So many movies, so little time. We all have films we “should have” seen at some point in our lives, and most omissions can be justified. But even I can’t explain why I never saw Mary Poppins. I never watched it as a child, and when I became more cognizant of its existence as I got older, the less inclined I felt to watching it. Maybe it was my father, who told me that at the age of 17 he walked out of the film in the theater because the sight of cartoon penguins dancing was just too much for him. As last year’s Saving Mr. Banks showed, P.L. Travers would agree. Maybe I subconsciously thought the window of enjoyment for myself had come and gone. Ryan has been trying for years to get me to watch it, and my reply was always a “meh, later, put on Empire (because there is never a time I’m not in the mood for Star Wars).”
It should be noted that I adore Julie Andrews. I mean who doesn’t? I think this is an even better singing performance for her than Sound of Music, and I love her as Fräulein Maria. But I actually didn’t feel much of a connection to the rest of her performance, or her relationship with the children. An argument could be made here that without a tie to my childhood, I really am watching this film from a completely objective vantage point that doesn’t have the luxury of nostalgia. That being said, I was thoroughly entertained by the cast, having recognized most of them from other Disney films including Pollyanna and the less popular but still amazing Thomasina. Mr. and Mrs. Banks, played by David Tomlinson and Glynis Johns are particularly humorous character actors. Perhaps the biggest surprise for me watching is how much of this film I considered “slow” for children, especially the “Tuppence” sequence. I can’t imagine kids today being able to watch this without feeling distracted and antsy. By the middle of the second act this film sheds most of the cartoons and becomes a musical more akin to Singing in the Rain, where the connective tissue between vignettes becomes stronger and further supports the main arc of the story.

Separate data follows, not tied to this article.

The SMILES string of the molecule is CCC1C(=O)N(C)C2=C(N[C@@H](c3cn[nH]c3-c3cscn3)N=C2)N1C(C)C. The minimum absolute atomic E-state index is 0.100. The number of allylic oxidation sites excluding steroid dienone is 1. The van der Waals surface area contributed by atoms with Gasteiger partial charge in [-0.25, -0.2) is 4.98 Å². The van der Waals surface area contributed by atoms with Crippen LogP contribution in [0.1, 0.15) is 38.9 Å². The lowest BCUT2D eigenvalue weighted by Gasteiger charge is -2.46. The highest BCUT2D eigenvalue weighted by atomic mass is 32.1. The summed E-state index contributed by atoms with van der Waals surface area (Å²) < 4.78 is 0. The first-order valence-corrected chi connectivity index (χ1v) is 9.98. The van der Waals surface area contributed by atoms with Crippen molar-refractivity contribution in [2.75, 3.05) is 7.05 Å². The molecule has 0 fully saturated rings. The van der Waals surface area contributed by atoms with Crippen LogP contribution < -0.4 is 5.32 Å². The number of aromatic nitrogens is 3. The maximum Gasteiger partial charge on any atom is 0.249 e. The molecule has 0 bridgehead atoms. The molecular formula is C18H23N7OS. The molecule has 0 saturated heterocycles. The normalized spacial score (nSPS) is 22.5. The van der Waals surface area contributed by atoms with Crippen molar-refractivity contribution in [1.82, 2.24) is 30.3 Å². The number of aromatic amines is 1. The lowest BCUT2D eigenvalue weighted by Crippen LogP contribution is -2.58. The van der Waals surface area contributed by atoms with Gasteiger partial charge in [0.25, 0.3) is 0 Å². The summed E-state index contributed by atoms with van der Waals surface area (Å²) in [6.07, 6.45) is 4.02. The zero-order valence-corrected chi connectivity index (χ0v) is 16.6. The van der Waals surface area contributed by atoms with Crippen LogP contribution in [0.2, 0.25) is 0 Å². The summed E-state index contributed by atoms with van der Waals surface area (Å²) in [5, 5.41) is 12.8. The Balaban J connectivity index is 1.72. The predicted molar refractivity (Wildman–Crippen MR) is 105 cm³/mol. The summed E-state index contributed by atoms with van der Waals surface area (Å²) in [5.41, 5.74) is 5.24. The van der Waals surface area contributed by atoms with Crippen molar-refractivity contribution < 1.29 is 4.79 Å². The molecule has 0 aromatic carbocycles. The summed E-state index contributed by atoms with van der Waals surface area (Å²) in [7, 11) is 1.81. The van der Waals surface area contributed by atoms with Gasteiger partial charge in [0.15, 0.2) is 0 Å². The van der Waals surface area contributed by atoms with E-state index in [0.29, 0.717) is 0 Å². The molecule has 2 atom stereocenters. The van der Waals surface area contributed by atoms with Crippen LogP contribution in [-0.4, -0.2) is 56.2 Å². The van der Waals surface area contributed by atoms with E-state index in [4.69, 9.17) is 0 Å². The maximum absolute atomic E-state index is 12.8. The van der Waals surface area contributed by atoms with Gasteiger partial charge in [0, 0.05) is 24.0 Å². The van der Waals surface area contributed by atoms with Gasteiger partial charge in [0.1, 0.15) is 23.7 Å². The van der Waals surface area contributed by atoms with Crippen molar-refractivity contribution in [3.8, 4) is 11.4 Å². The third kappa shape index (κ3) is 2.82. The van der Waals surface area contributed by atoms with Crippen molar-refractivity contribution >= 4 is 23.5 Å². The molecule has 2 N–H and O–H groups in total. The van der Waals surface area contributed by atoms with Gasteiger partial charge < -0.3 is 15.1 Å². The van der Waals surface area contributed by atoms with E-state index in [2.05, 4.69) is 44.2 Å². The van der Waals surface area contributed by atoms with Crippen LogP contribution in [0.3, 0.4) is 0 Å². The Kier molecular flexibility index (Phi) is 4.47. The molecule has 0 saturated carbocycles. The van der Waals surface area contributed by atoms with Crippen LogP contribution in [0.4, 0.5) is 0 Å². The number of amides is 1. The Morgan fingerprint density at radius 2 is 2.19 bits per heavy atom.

I also appreciate the excellence in special effects Mary Poppins exhibits for the time. There is a particularly visually striking image during the rooftop dance sequence where Dick Van Dyke and a number of chimney sweeps run across rooftops against the backdrop of color fireworks.
I’m a sucker for Disney, so I knew I would like Mary Poppins, but it certainly is nowhere near my favorites. If anything, the experience watching the film made me think more of Andrews’ role in Sound of Music and her status as a proto-manic pixie dream girl in the lives of wealthy white aristocrats. But more than that, I’m convinced after watching that Mary Poppins is either a witch or The Doctor. Ryan makes a pretty good argument for the latter, an argument that may need embellishment in next week’s column.
Until then, happy viewing!